Even though the onset of headache is a striking feature, this particular patient had neither headache nor significant constitutional symptoms at presentation. She had biopsy-proven GCA, supported with clinical features such as age more than 50 years, elevated ESR (>50), and tenderness over the temporal artery region. The presentation itself is 93.5% sensitive and 91.2% specific to diagnose GCA according to the American College of Rheumatology (ACR) criteria. She had jaw claudication which is considered as an additional adverse prognostic marker that predicts visual impairment [5]. Additional aetiology-directed investigations were done to exclude the other possible causes of central retinal artery occlusion.

With the initial presentation of visual loss, the standard therapy recommended is high-dose steroids of intravenous methylprednisolone 500 mg–1 g daily for three days followed by oral prednisolone in a dose of 1 mg/kg/day (maximum 60 mg/day) [6, 7]. The blindness caused by GCA is preventable in the majority of cases when diagnosis is made early in the course of the disease [8] as the delay in diagnosis or treatment of GCA can cause several serious consequences, including irreversible visual loss.

However, in this case immediate high-dose steroid therapy was initiated ahead of temporal artery biopsy, but did not result in a favorable outcome in terms of vision though no progressive visual deterioration was noted after initiation of treatment as described in some studies [5, 8, 9].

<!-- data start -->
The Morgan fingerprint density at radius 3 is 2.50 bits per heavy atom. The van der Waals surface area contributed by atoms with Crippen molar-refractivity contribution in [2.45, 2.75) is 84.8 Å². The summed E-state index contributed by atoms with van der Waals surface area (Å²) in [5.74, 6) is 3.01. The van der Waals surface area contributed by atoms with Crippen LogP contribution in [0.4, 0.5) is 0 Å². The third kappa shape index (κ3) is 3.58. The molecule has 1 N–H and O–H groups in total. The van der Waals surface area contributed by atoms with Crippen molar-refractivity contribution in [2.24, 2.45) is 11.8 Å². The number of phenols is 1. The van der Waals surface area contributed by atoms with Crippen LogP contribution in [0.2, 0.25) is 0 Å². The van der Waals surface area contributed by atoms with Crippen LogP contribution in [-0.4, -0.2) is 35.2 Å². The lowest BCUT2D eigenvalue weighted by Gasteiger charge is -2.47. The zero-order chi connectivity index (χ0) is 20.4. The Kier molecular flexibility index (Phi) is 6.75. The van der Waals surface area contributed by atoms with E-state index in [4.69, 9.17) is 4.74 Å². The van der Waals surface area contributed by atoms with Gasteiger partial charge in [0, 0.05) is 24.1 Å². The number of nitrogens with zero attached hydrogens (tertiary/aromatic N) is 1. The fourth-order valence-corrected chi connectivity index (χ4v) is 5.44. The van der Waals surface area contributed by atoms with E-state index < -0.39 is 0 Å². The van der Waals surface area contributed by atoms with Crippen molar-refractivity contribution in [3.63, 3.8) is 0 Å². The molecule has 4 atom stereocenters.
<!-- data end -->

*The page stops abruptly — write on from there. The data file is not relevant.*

In conclusion, this case demonstrates an extremely rare spectrum of clinical presentation with an ophthalmic involvement of giant cell arteritis. Even with standard glucocorticoid therapy, the outcome in terms of vision was minimal in this particular patient. When an elderly individual presents with striking symptoms of transient visual loss, headache, and jaw claudication, GCA should be considered as an important differential diagnosis to prevent undue delay in initiating steroid therapy. Jaw claudication was the only initial symptom of this patient which was overlooked by the patient and resulted in a preventable serious lifelong disability.

Conflicts of Interest

The authors declare that there are no conflicts of interest regarding the publication of this paper.


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Copyright © 2019 Anne D. D. Joseph et al. This is an open access article distributed under the Creative Commons Attribution License, which permits unrestricted use, distribution, and reproduction in any medium, provided the original work is properly cited.